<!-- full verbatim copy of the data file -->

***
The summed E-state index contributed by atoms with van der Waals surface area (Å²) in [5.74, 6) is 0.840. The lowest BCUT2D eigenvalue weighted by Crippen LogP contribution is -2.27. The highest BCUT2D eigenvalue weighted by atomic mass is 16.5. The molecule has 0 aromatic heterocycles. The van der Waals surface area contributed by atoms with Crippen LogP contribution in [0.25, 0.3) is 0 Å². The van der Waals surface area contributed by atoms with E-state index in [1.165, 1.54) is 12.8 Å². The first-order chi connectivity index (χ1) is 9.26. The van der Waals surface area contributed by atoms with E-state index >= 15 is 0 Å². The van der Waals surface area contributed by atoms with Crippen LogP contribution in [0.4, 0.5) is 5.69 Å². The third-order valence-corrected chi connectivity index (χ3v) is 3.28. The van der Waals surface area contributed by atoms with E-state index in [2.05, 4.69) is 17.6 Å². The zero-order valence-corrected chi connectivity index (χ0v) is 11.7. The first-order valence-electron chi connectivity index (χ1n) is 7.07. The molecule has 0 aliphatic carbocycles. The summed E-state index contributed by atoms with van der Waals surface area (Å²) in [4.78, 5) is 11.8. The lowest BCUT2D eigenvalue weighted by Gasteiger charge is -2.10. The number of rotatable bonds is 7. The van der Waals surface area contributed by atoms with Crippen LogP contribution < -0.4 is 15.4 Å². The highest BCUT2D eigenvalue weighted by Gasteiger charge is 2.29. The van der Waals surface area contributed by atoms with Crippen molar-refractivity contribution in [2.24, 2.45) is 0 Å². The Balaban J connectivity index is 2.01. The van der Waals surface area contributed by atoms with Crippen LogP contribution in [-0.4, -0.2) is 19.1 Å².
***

The summed E-state index contributed by atoms with van der Waals surface area (Å²) in [5.74, 6) is 0.840. The lowest BCUT2D eigenvalue weighted by Crippen LogP contribution is -2.27. The highest BCUT2D eigenvalue weighted by atomic mass is 16.5. The molecule has 0 aromatic heterocycles. The van der Waals surface area contributed by atoms with Crippen LogP contribution in [0.25, 0.3) is 0 Å². The van der Waals surface area contributed by atoms with E-state index in [1.165, 1.54) is 12.8 Å². The first-order chi connectivity index (χ1) is 9.26. The van der Waals surface area contributed by atoms with E-state index >= 15 is 0 Å². The van der Waals surface area contributed by atoms with Crippen LogP contribution in [0.4, 0.5) is 5.69 Å². The third-order valence-corrected chi connectivity index (χ3v) is 3.28. The van der Waals surface area contributed by atoms with E-state index in [2.05, 4.69) is 17.6 Å². The zero-order valence-corrected chi connectivity index (χ0v) is 11.7. The first-order valence-electron chi connectivity index (χ1n) is 7.07. The molecule has 0 aliphatic carbocycles. The summed E-state index contributed by atoms with van der Waals surface area (Å²) in [4.78, 5) is 11.8. The lowest BCUT2D eigenvalue weighted by Gasteiger charge is -2.10. The number of rotatable bonds is 7. The van der Waals surface area contributed by atoms with Crippen LogP contribution < -0.4 is 15.4 Å². The highest BCUT2D eigenvalue weighted by Gasteiger charge is 2.29. The van der Waals surface area contributed by atoms with Crippen molar-refractivity contribution in [2.24, 2.45) is 0 Å². The Balaban J connectivity index is 2.01. The van der Waals surface area contributed by atoms with Crippen LogP contribution in [-0.4, -0.2) is 19.1 Å².